Tuesday, July 25, 2006

25-Jul-06: An open letter to Lebanon's friends

There are thousands, tens of thousands, perhaps hundreds of thousands, of innocent Lebanese victims of the latest phase of this ongoing war. The Arafat War (variously called, misleadingly, the Second Intifada and the Palestinian Uprising) which began in September 2000 is only the latest chapter in a continuing century-long war of terror directed at the Jewish national revival in what is now called Israel. We call our blog "This Ongoing War" in recognition of that depressing truth.

Allow us please to state the main part of that para one more time. We don't want the message to be lost.

There are thousands of innocent Lebanese victims. Many deaths, many maimings and permanent injuries. The destruction of quiet, civilized lives and life. This is a truth which media talking-heads, analysts, editors, cartoonists, journalists, politicians, humanitarian activists, photographers, racist rabble-rousers, Islamic men of religion and others want the world to understand.

On behalf of the world, I'm hereby saying it: we understand, we get it, we know. Now, let's try to make sense of what it means so that we can all move ahead by asking this question:

Does it mean that Lebanon is therefore right? Does it mean that Israel, undoubtedly the party doing the shooting at Lebanon, is wrong?

Yes, if you believe right-vs-wrong is a function of who's suffering more. If this is how you feel, you're in safe company. There is a very, very large number of opinion-formers who think and speak this way.

But if the numbers (ten to one, as we write, meaning some 390 Lebanese are reported to be dead, versus 37 Israelis so far) are going to be your moral guide, allow us to draw your attention to some overlooked or little-appreciated aspects of that viewpoint:
  • Hezbullah is thoroughly integrated inside Lebanese society. Their missiles are fired from within Lebanese villages. This has been the case for six years at least.
  • Until May 2000, Israel and friendly Lebanese forces controlled the far-south of Lebanon. This ended with a unilateral Israeli decision to take a chance for peace. Our prime minister at the time was Ehud Barak. On 24th May 2000, he said: "From now on, the government of Lebanon is accountable for what takes place within its territory, and the Lebanese and Syrian governments are responsible for preventing acts of terror or aggression against Israel, which is from today deployed within its borders."
  • The Israeli leader's words were ignored. What happened in that region from that day onwards was decided by Lebanon and its leadership. They decided to do nothing when Hezbullah began a six-year uninterrupted process of filling every basement and crevice with deadly weaponry, all of it pointed at Israeli towns, cities and homes. Lebanon's government with its police and army and moral righteousness could have stopped Hezbullah. Instead they invited it into the Lebanese government where it now sits. You can say Lebanon is weak, impotent, out-numbered. But you can't ignore the Lebanese leadership's culpability in what followed.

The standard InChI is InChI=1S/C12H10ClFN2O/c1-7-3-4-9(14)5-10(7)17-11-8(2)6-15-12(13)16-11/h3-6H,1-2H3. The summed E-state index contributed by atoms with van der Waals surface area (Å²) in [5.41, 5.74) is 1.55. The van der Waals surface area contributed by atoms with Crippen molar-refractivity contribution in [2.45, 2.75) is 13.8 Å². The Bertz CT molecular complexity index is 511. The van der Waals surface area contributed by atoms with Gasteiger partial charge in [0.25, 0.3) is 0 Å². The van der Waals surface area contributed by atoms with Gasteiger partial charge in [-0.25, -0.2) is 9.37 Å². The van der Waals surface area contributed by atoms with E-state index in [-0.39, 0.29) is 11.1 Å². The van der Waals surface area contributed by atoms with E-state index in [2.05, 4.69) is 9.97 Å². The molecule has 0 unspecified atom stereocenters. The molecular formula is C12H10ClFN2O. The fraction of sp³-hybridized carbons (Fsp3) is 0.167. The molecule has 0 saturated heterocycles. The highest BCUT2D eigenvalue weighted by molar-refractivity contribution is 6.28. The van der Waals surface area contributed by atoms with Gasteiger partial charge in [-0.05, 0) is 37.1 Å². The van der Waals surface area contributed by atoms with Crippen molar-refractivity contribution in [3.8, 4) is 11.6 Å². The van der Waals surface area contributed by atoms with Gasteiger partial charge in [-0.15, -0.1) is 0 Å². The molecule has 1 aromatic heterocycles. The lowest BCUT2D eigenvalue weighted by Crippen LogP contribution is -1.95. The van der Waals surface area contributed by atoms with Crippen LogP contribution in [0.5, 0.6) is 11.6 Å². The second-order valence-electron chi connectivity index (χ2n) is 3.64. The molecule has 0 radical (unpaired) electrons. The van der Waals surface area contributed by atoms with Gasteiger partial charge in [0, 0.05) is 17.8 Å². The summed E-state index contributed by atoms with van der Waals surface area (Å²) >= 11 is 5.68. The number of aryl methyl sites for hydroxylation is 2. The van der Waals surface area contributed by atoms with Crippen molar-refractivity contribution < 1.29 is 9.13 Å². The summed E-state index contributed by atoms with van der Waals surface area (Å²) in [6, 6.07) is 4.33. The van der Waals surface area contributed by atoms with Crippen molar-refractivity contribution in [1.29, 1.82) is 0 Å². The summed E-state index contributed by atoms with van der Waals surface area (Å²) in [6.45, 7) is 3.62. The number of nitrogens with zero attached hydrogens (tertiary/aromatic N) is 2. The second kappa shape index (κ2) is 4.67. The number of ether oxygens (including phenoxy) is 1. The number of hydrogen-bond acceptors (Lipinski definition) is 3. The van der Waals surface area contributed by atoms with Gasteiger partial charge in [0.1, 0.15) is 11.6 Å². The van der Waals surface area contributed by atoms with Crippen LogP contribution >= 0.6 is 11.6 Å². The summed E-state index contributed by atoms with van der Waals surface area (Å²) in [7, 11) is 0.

• Newspaper articles like "On the Frontline, Historic Tyre is Paying the Price of Conflict", distributed in the past two days by the Agence France Press newsagency, are typical of the shallowness and history-ignorant thinking that proliferate this week. Tyre's suffering is real, but where is it mentioned - other than in the Israeli media - that Tyre has served for the past six years, up to and including today, as Hezbullah's massive arsenal of civilian-targetting missiles and other weapons of terror? This cannot be an irrelevant aspect of such an important story. So why is it so consistently ignored?
  • We can't vouch for its accuracy but there is a report, familiar-sounding in this part of the world, of how Hezbullah treats its Lebanese brothers and sisters. "I can confirm this report also. A Lebanese friend has told me that family members are trapped in a village close to the border and are being prevented from leaving by Hizbollah fighters who are setting up rocket positions around the village. Her uncles' words were 'we are waiting for death'. They are terrified of retaliatory Israeli strikes, but can do nothing when threatened by armed guerillas." Source: Live from an Israeli Bunker